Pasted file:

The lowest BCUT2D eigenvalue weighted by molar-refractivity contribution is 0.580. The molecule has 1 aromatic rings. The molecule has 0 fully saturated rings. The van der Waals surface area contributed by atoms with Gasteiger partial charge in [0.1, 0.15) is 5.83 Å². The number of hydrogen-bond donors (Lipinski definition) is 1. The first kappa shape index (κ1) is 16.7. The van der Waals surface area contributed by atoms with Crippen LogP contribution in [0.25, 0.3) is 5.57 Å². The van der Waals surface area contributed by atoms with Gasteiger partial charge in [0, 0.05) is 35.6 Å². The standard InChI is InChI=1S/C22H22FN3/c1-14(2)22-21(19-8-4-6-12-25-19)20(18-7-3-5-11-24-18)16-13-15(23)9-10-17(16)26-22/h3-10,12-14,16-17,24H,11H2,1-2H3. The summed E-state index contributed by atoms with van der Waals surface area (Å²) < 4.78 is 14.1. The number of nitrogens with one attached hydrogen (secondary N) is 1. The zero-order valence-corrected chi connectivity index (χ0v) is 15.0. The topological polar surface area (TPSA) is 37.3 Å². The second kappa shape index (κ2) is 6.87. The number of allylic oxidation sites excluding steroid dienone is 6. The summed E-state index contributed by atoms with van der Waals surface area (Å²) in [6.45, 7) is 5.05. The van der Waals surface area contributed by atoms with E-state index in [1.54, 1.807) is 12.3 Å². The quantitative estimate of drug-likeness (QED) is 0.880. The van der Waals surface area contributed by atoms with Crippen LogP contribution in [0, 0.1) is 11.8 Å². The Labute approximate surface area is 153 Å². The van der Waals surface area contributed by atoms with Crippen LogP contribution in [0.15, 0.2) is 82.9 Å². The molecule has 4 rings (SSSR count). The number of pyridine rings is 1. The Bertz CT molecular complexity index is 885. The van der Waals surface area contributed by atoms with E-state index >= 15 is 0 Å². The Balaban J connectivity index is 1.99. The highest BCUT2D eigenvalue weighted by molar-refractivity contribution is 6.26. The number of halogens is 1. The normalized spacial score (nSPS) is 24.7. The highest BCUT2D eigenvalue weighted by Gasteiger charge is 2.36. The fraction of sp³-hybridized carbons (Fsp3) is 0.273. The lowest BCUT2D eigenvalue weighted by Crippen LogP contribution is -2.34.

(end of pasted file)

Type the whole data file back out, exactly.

The lowest BCUT2D eigenvalue weighted by molar-refractivity contribution is 0.580. The molecule has 1 aromatic rings. The molecule has 0 fully saturated rings. The van der Waals surface area contributed by atoms with Gasteiger partial charge in [0.1, 0.15) is 5.83 Å². The number of hydrogen-bond donors (Lipinski definition) is 1. The first kappa shape index (κ1) is 16.7. The van der Waals surface area contributed by atoms with Crippen LogP contribution in [0.25, 0.3) is 5.57 Å². The van der Waals surface area contributed by atoms with Gasteiger partial charge in [0, 0.05) is 35.6 Å². The standard InChI is InChI=1S/C22H22FN3/c1-14(2)22-21(19-8-4-6-12-25-19)20(18-7-3-5-11-24-18)16-13-15(23)9-10-17(16)26-22/h3-10,12-14,16-17,24H,11H2,1-2H3. The summed E-state index contributed by atoms with van der Waals surface area (Å²) < 4.78 is 14.1. The number of nitrogens with one attached hydrogen (secondary N) is 1. The zero-order valence-corrected chi connectivity index (χ0v) is 15.0. The topological polar surface area (TPSA) is 37.3 Å². The second kappa shape index (κ2) is 6.87. The number of allylic oxidation sites excluding steroid dienone is 6. The summed E-state index contributed by atoms with van der Waals surface area (Å²) in [6.45, 7) is 5.05. The van der Waals surface area contributed by atoms with E-state index in [1.54, 1.807) is 12.3 Å². The quantitative estimate of drug-likeness (QED) is 0.880. The van der Waals surface area contributed by atoms with Crippen LogP contribution in [0, 0.1) is 11.8 Å². The Labute approximate surface area is 153 Å². The van der Waals surface area contributed by atoms with Crippen LogP contribution in [0.15, 0.2) is 82.9 Å². The molecule has 4 rings (SSSR count). The number of pyridine rings is 1. The Bertz CT molecular complexity index is 885. The van der Waals surface area contributed by atoms with E-state index >= 15 is 0 Å². The Balaban J connectivity index is 1.99. The highest BCUT2D eigenvalue weighted by molar-refractivity contribution is 6.26. The number of halogens is 1. The normalized spacial score (nSPS) is 24.7. The highest BCUT2D eigenvalue weighted by Gasteiger charge is 2.36. The fraction of sp³-hybridized carbons (Fsp3) is 0.273. The lowest BCUT2D eigenvalue weighted by Crippen LogP contribution is -2.34.